Take for example the word “joy.” In Roget’s Thesaurus, 19 different words extend the same meaning. In the online version, over 40 synonyms are given. Some of them are: delight, happiness, gladness, exultation…and so forth. The Thesaurus is a valuable tool, but be careful when you use it. Be sure the meaning and interpretation fits your needs.

METHOD #2: Another element of writing is ideas. Everything written comes from one or more ideas. Great fiction revolves around the ideas of possibility. When you get stuck, ask yourself “what if…?” and your mind will plunge into a story.

For example:
* What if General Custer had won the battle at the Little Bighorn?
* What if Custer had become President of the Unite States?
* What if he were the one to assassinate President Lincoln, instead of John Wilkes Booth? How many ways would that change history?

“What if” will give birth to a lot of ideas.

METHOD #3: Clustering is another great element. Start with one word and associate from it. For instance, start with the word water and you might list:

* Boat
* Life preservers
* Paddles
* Canoe
* Accident
* Swimming
* Sharks
* Panic

Clustering is a great way to snare an idea. And yet another method of creation can be triggered by something you’ve read, or experienced.

METHOD #4: Another writing element is to put yourself in someone else’s adventure. For example, if you want to travel in space, imagine yourself as one of the astronauts, or manufacture your own flight to the moon. Colonize the moon. Build a city on Mars. The sky (or space) is literally the limit.

What Lies Ahead?

New poetry courses will debut at Creative Writing Institute this fall. The first will come out within a few weeks and a second one is in the brew, along with two more courses, Advanced Wordsmithing and Journaling.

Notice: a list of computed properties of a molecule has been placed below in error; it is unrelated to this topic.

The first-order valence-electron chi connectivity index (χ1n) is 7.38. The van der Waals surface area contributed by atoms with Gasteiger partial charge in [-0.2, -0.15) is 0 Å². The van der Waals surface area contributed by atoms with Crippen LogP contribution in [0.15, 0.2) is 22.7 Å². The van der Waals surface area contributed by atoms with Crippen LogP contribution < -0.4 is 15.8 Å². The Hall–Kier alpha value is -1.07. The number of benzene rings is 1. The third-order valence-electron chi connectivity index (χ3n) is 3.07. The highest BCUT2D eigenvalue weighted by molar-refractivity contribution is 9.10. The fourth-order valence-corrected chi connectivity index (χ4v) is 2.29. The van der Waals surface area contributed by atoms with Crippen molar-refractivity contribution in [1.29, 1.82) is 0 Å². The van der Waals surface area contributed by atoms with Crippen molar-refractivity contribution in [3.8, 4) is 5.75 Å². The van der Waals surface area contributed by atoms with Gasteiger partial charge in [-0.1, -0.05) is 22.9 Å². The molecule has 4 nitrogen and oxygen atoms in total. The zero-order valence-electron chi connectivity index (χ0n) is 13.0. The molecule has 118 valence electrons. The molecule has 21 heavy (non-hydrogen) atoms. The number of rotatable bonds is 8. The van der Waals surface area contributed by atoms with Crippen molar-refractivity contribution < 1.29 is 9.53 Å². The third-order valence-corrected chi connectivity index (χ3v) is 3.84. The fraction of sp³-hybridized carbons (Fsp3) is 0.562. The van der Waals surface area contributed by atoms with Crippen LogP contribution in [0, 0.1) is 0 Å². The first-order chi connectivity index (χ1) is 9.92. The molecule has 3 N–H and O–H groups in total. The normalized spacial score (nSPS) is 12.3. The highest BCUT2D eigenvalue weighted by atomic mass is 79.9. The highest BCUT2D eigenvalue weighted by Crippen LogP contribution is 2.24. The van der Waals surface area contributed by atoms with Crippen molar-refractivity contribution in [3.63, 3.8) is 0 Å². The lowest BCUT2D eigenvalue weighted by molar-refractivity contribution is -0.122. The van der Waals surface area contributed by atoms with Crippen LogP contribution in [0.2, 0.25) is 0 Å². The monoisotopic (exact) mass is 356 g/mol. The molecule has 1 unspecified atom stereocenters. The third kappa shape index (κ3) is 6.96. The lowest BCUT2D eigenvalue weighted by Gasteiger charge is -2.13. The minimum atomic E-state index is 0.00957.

We’re always open to new ideas. Writing elements are what writers thrive on. What subject would you like to see discussed? Red herrings? Inference? Arcing? Warts? Send your suggestion to

Drop by for a visit. Don’t forget to *like us before you leave! You can post a comment quickly and easily. See you next time!

How to Develop Style, Mood, Tone, and Unity

Writing Style, Mood, and Tone

by Mr. Lynn Carroll, writing tutor

Writing style is the elusive Holy Grail of the serious writer. Where does one find style? Certainly not on a store shelf or where X marks the spot on a treasure map. It isn’t written in ancient code, so where is it?

You’ll learn good writing stye when you study the masters — and also make it a point to study literature that has been published in the last five years. Can you copy style? Perhaps, to a certain extent. Here’s how: choose two or three paragraphs from an author you like. Read them over a few times and then rewrite them in your own voice. Read everything that author has written and a bit of it will rub off on you. Sorry, but that’s as close as you can get to copying someone else’s style.

Even the great painter, Michelangelo was once an apprentice. He unashamedly imitated the masters for years before he matured to his own style.

Style is something that comes from within. You can influence it, but you can’t change it to a large degree. Relax and be yourself. Since you’re a unique being and there is only one of you, your style will be unique.

Writing Mood and Tone

Mood and tone are part of style, and you can pull these two tools out of your toolbox at will, depending on the audience and needs of the article. Before you begin writing, set the mood and tone. What will it be? Light and breezy? Dark and gloomy? Informal and humorous? Somber and informative?